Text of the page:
John prepared Polycarp to lead the Church into the second century, and Polycarp fought faithfully to preserve “the faith which was once delivered unto the saints.”
Fighting to Save the Truth
This time period is described in Revelation 2:8-11 as the Smyrna era—the second era of God’s Church.
When John was in prison, trouble grew in the Church (3 John 9-10). Evil Diotrephes gained power, and John’s faithful followers were kicked out! This is how the Smyrna era began. The Ephesus era began with a blaze of glory, but it ended in a cesspool of shame! The people of that era lost their first love. Then God had to move His lamp to the Smyrna era.
John’s death around a.d. 100 symbolized the death of the Ephesus era.
Polycarp, who was serving as a minister in Smyrna, took John’s place as physical head of the Church under Christ. Polycarp presided over God’s Church for about half a century after John’s death. His apostleship, based out of Smyrna, represented the early years of the Smyrna era, though there were other small congregations of God’s true Church scattered throughout Asia Minor, Syria and Judea.
Under Polycarp’s direction, God’s Church in the east strove to faithfully follow the commandments and traditions as taught by Jesus Christ. They kept the seventh-day Sabbath, the holy days, and the Passover on Nisan 14.
The writer Eusebius (a.d. 260–340) gives us accounts of Polycarp’s fight to save the truth. Perhaps the most important event in Polycarp’s ministry was his battle to preserve the Passover. The churches in the west had established Easter Sunday as the memorial for Christ’s resurrection. They stopped keeping the Passover. God’s Church in the east continued the custom of observing the Passover at night using the new symbols of bread and wine. The controversy that developed became known as the Quartodeciman Controversy. Quartodeciman is Latin for 14th. The 11th edition of the Encyclopedia Britannica says this about the controversy: “There is no indication of the observance of the Easter festival in the New Testament, or in the writings of the apostolic fathers …. The first Christians continued to observe the Jewish festivals, though in a new spirit, as commemorations of events which those festivals had foreshadowed. Thus the Passover, with a new conception added to it of Christ as the true Paschal Lamb and the first fruits from the dead, continued to be observed ….”
Even the name of this controversy shows where God’s true Church was. Those fighting to preserve the keeping of the 14th would only be the true Church. The Jews, by this time, were keeping the 15th of the first Hebrew month as the Passover. The church in the west was keeping Easter. The true Church was alone in holding to the doctrine of setting apart the only date that commemorates the primary act in God’s plan of redemption for mankind—the beating and sacrifice of Jesus Christ our Savior.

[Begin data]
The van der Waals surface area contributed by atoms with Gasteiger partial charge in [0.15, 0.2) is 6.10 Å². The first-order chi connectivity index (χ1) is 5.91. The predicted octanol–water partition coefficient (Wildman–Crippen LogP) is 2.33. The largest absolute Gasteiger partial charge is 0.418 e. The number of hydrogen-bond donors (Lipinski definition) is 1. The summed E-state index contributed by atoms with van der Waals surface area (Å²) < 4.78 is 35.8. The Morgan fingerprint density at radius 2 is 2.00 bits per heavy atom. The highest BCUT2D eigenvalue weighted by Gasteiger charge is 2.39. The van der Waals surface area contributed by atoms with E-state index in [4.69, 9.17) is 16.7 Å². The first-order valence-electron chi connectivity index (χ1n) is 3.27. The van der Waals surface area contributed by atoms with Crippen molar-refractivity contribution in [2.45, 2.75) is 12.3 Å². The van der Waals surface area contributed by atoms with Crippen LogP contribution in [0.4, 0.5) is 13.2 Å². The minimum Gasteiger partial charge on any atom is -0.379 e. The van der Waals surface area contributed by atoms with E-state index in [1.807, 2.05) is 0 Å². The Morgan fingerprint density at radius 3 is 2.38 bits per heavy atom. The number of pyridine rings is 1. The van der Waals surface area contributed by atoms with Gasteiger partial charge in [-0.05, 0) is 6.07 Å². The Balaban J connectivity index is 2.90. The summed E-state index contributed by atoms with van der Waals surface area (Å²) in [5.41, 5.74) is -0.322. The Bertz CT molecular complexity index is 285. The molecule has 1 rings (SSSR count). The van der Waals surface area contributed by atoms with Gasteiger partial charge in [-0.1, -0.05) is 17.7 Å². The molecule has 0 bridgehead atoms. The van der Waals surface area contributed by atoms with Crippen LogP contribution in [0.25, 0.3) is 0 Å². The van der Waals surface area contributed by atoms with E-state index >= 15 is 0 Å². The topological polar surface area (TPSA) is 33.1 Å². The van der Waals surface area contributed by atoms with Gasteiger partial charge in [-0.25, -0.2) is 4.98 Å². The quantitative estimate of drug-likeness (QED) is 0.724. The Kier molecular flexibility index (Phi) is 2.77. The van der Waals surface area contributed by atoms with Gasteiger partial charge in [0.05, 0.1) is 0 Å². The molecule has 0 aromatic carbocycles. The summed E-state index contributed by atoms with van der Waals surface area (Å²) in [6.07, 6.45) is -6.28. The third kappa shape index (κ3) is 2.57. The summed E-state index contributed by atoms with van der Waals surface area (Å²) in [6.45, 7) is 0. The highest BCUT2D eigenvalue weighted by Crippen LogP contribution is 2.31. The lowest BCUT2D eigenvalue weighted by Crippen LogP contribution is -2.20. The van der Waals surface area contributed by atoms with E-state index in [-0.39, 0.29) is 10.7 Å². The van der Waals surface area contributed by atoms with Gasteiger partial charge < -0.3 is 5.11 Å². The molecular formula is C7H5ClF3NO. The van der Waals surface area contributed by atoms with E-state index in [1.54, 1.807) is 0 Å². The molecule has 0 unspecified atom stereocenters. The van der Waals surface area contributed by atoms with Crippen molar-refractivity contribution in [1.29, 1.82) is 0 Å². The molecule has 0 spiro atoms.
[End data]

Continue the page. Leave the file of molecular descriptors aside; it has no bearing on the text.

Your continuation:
Encyclopedia Britannica continues: “Generally speaking, the western churches kept Easter on the first day of the week, while the eastern churches … kept [Passover] on the 14th day. St. Polycarp, the disciple of St. John the Evangelist and bishop of Smyrna, visited Rome in 159 to confer with Anicetus, the bishop of that see [area], on the subject; and urged the tradition, which he had received from the apostle, of observing the 14th day …. About 40 years later (197) the question was discussed in a very different spirit between Victor, bishop of Rome, and Polycrates, metropolitan of proconsular Asia …. Victor demanded that all should adopt the usage prevailing at Rome …. The few who afterwards separated themselves from the unity of the church and continued to keep the 14th day were named Quartodecimani, and the dispute itself became known as the Quartodeciman Controversy.”
Tradition tells us that Polycarp was more than 80 years old when he confronted Anicetus. He returned to Smyrna, where he endured continued persecution from the Roman government. He suffered continual isolation from the churches in Rome, but he would not change doctrine. Though he was an old man, he fought vigorously against doctrinal heresy. Polycarp was arrested shortly after this confrontation and burned alive for failing to worship Caesar.
But here’s how God concludes His prophecy about the Smyrna era: “He that hath an ear, let him hear what the Spirit saith unto the churches; He that overcometh shall not be hurt of the second death” (Revelation 2:11). Polycarp suffered a painful death, but he will not die a second time! Eternal glory awaits him, as it does for those of us who preserve the Passover today.
For more of this sobering-yet-inspiring history, study my book The True History of God’s True Church.